We visited the classroom of Dustin Simmons, a directed reading teacher and dean of students, and watched a lively discussion about Jonathan Swift’s book Gulliver’s Travels.
Sitting in a circle, with Simmons in his reading chair, students used the Socratic method to learn – reading important passages, discussing philosophical ideas, and even swapping relevant pop culture references. It was striking how much students engaged, not only with the teacher’s direct questions, but with each other in organic dialogue.
Simmons pushed the students to consider big questions, asked for opposing opinions, and often made the students laugh.
Students shared with me their love for the teachers, the smaller class sizes and the unique social environment. While the school emphasizes classical learning, the students accessed the classic texts using iPhones, iPads, and laptops. Students explained that technology is a great tool, but technology is not necessarily the focus of their education.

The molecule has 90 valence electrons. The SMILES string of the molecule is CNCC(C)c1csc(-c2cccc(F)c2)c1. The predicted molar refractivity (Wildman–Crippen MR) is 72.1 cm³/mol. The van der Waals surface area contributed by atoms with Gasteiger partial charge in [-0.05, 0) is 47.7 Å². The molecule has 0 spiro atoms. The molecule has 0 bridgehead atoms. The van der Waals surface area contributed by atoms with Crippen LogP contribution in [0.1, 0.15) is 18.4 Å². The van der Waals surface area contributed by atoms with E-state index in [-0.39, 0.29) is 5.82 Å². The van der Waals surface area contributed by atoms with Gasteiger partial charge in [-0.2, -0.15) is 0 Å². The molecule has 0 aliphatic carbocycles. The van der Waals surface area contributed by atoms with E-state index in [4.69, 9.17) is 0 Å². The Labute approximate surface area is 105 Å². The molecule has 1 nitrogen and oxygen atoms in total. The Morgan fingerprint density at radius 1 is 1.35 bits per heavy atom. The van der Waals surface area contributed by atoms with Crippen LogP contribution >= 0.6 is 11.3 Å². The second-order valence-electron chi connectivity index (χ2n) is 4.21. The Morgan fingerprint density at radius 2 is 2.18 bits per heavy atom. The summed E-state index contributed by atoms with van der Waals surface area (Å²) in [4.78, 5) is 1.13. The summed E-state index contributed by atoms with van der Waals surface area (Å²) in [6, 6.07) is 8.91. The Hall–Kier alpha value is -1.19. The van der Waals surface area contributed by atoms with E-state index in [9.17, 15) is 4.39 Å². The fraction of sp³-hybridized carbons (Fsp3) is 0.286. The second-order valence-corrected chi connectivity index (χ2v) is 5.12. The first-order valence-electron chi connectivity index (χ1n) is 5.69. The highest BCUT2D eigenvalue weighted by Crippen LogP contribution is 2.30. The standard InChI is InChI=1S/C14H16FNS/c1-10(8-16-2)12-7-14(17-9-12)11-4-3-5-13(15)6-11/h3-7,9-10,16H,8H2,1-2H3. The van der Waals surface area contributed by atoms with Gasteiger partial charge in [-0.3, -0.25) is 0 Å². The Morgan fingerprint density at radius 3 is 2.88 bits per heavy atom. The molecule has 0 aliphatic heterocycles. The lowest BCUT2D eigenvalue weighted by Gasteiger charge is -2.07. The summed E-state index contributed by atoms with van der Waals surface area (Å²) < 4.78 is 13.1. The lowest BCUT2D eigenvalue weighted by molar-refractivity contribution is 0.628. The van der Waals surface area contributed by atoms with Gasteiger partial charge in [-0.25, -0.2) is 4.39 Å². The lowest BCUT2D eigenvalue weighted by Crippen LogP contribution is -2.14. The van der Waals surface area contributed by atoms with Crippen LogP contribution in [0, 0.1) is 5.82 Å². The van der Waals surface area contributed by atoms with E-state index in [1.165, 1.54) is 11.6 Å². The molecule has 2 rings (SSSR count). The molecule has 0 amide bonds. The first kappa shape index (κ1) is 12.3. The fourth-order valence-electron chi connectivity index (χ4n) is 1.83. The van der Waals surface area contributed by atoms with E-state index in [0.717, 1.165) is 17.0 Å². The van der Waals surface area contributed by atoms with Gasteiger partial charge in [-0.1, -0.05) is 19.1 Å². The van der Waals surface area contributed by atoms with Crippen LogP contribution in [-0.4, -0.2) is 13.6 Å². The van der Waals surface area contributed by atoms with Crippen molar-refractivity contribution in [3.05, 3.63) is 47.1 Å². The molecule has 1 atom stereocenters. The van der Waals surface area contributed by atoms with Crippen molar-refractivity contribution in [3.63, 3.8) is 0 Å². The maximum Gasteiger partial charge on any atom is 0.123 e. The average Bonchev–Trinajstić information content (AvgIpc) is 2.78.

Mr. Simmons said that the school’s motto, “truth, honor, virtue,” makes its way into the classroom, where students look for opportunities to find the truth in the readings and strive for virtue – or in other words, excellence.
Karl G. Maeser Preparatory Academy is doing something right. And we were happy to get schooled by them.